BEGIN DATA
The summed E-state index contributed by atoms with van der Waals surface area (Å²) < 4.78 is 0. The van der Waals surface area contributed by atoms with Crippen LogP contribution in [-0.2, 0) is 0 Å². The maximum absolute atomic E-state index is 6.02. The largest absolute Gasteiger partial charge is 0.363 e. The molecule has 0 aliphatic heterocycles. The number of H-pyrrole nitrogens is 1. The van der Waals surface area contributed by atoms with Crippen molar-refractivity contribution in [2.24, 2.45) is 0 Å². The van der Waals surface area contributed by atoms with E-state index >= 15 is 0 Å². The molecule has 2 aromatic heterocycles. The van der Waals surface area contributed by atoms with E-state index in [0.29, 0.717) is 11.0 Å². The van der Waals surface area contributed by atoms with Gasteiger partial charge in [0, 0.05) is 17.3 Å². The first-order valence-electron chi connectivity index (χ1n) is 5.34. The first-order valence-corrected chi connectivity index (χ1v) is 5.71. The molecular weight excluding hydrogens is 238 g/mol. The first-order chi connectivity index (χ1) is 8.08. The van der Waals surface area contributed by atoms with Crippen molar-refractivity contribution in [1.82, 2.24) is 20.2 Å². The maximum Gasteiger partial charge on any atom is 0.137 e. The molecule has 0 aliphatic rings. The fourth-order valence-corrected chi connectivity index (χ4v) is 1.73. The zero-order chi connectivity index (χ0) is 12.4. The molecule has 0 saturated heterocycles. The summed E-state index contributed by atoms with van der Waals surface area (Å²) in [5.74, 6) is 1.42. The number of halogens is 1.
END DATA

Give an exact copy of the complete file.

The summed E-state index contributed by atoms with van der Waals surface area (Å²) < 4.78 is 0. The van der Waals surface area contributed by atoms with Crippen LogP contribution in [-0.2, 0) is 0 Å². The maximum absolute atomic E-state index is 6.02. The largest absolute Gasteiger partial charge is 0.363 e. The molecule has 0 aliphatic heterocycles. The number of H-pyrrole nitrogens is 1. The van der Waals surface area contributed by atoms with Crippen molar-refractivity contribution in [2.24, 2.45) is 0 Å². The van der Waals surface area contributed by atoms with E-state index >= 15 is 0 Å². The molecule has 2 aromatic heterocycles. The van der Waals surface area contributed by atoms with E-state index in [0.29, 0.717) is 11.0 Å². The van der Waals surface area contributed by atoms with Gasteiger partial charge in [0, 0.05) is 17.3 Å². The first-order valence-electron chi connectivity index (χ1n) is 5.34. The first-order valence-corrected chi connectivity index (χ1v) is 5.71. The molecular weight excluding hydrogens is 238 g/mol. The first-order chi connectivity index (χ1) is 8.08. The van der Waals surface area contributed by atoms with Crippen molar-refractivity contribution in [1.82, 2.24) is 20.2 Å². The maximum Gasteiger partial charge on any atom is 0.137 e. The molecule has 0 aliphatic rings. The fourth-order valence-corrected chi connectivity index (χ4v) is 1.73. The zero-order chi connectivity index (χ0) is 12.4. The molecule has 0 saturated heterocycles. The summed E-state index contributed by atoms with van der Waals surface area (Å²) in [5.74, 6) is 1.42. The number of halogens is 1.